The Grand Slam: Tigers rally in ninth on J.D. Martinez's three-run homer

Tuesday night was setting up to be a sleepless night for many members of the Detroit Tigers lineup. Through eight innings, the team had gone 2-for-14 with runners in scoring position and stranded 12 baserunners overall. To make matters more frustrating, they were only trailing the Cleveland Indians by a single run in a game that could prove pivotal in the standings.

They needed a big swing in the ninth inning, and they got it off the bat of J.D. Martinez. With two men on and one out, Martinez crushed a three-run homer to straight away center field off Cleveland closer Kory Allen to give Detroit its first lead and eventually a 4-2 victory.

And we do mean... CRUSHED.

''He hit it so hard, it sounded like thunder,'' teammate Torii Hunter said.

Hunter had a good perspective. He was standing on second base after walking to start the rally. Miguel Cabrera followed with a single, his third of the game, before leaving for a pinch-runner.

''It was one of those swings where you hit it and it just feels perfect,'' Martinez said, ''like you couldn't do anything else or any better. When I reached home, I was like, 'Did I touch every bag?' You get caught up in the situation. It's September, this is the month you win or go home.''

Well, it's not quite that intense yet, but with Kansas City and Cleveland playing well in their division, the games have taken on more urgency for Detroit. With the win, they remain a half-game behind the Royals and move to five up on Cleveland. Detroit also hold the second wild-card position by two games over the Mariners. Seattle defeated Oakland 6-5 on Tuesday.

RANGERS MATHMATICALLY ELIMINATED: It's nearly impossible to believe now, but on May 1 the Texas Rangers were 15-13 and sitting a comfortable three games behind the Oakland A's for first place in the AL West. They were also one-half game ahead of the Los Angeles Angels for second place, which definitely seems absurd as we study the standings on Sept. 3.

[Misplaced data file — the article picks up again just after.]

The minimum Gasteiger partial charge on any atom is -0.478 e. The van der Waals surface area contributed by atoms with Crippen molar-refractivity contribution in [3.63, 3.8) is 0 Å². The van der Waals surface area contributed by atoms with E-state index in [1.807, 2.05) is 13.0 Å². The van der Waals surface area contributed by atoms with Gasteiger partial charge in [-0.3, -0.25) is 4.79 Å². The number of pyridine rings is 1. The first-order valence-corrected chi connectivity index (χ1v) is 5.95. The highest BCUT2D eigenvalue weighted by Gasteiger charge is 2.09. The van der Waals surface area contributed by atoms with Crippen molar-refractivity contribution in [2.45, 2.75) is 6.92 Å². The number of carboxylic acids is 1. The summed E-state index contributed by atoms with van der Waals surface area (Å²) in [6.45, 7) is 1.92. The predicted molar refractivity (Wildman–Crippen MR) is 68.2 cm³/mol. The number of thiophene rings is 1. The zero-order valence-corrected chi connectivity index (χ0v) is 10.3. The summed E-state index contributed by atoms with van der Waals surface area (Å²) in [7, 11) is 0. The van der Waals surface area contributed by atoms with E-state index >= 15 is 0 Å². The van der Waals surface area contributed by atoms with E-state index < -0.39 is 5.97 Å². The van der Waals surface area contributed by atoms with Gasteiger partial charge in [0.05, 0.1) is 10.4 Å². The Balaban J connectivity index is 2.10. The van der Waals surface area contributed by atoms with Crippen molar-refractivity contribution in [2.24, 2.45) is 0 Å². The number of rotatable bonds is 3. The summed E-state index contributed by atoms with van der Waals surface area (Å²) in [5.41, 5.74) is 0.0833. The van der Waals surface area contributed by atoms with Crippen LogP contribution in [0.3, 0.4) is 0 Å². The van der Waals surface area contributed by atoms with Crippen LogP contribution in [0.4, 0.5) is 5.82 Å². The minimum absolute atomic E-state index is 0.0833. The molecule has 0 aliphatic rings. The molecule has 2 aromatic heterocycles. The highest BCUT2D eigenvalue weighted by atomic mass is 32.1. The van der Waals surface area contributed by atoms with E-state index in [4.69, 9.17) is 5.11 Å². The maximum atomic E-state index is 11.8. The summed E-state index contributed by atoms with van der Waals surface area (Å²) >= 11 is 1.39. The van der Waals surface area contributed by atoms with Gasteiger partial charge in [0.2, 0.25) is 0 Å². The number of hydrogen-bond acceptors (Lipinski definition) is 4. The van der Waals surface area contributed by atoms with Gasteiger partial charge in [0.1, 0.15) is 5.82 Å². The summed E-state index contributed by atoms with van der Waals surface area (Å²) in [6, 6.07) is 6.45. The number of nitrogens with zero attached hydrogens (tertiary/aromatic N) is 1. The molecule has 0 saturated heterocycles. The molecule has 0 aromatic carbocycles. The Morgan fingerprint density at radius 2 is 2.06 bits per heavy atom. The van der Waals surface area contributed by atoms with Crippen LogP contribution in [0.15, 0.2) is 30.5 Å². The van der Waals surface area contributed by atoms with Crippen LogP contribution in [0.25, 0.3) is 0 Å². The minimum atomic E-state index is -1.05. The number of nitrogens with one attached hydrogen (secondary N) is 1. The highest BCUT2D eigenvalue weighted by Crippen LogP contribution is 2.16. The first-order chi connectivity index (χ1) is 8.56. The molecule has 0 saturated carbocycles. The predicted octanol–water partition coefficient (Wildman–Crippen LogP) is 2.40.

After losing 2-1 to the Kansas City Royals on Tuesday, the Rangers fell to 53-85 and remained 30 1/2 games behind those same Angels, who now own the best record in baseball. They also became the first MLB team to be mathmatically eliminated from postseason contention.

Talk about a long, hard fall. Unfortunately for them, the season was quickly and completely derailed by injuries, injuries, and even more injuries. Before even entering September, they tied a dubious MLB record by using 59 different players (37 pitchers). They set a new record by using their 60th player — pitcher Derek Holland — on Tuesday.

The Rangers season is a simple, yet painful reminder that nothing in baseball is guaranteed. Depth, experience and a high payroll can be easily offset on the long road to 162 games. 

BUSTER POSEY KILLS THE ROCKIES... AGAIN: Last week in San Francisco, Buster Posey was a one-man wrecking crew against the Colorado Rockies, clobbering three home runs - including a walkoff blast - and driving in seven runs. That doesn't even factor in his 5-for-5 game against Milwaukee over the weekend. He continued bringing the pain against Rockies pitching on Monday with a three-hit game, and on Tuesday he fueled a major Giants comeback as they topped Colorado again 12-7.

With San Francisco trailing 7-1 in the fifth, Posey hit a solo home run off Jordan Lyles that started a string of 11 unanswered runs. Andrew Susac followed with a two-run homer in that inning to close the gap further. In the seventh, Posey ignited a game-changing six-run rally with a two-run double. And then in the eighth he applied the finishing touches with another RBI double. 

That's three huge hits and four RBIs in the span of four innings. And if you go back over the season series, that's 12 hits and 11 RBIs in his last six games against Colorado. If Posey moves into the MVP conversation again, he'll know which team to thank first. 

STANTON PASSES 100 RBI MARK: Giancarlo Stanton did not homer in every at-bat on Tuesday — which may help explain why they lost 8-6 to the Mets. He did homer once though — a two-run shot off Jonathan Niese in the fourth inning — and in doing so became the first player to top 100 RBIs this season.

The home run was Stanton's 35th of the season. The runs knocked in were No. 100 and 101, which also meant he joined elite company in Marlins franchise history. Until Tuesday, only Gary Sheffield (42 homers, 120 RBIs in 1996) had topped 35 homers and 100 RBIs in a season for Miami. With a little less than four weeks left and perhaps one extended hot streak left in him, it's possible Stanton could best those numbers and raise the standards even higher.

The victorious Mets received four hits and three runs scored from lead-off man Juan Lagares. David Wright had three hits, including two doubles and three RBIs.

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Mark Townsend is a writer for Big League Stew on Yahoo Sports. Have a tip? Email him at or follow him on Twitter!

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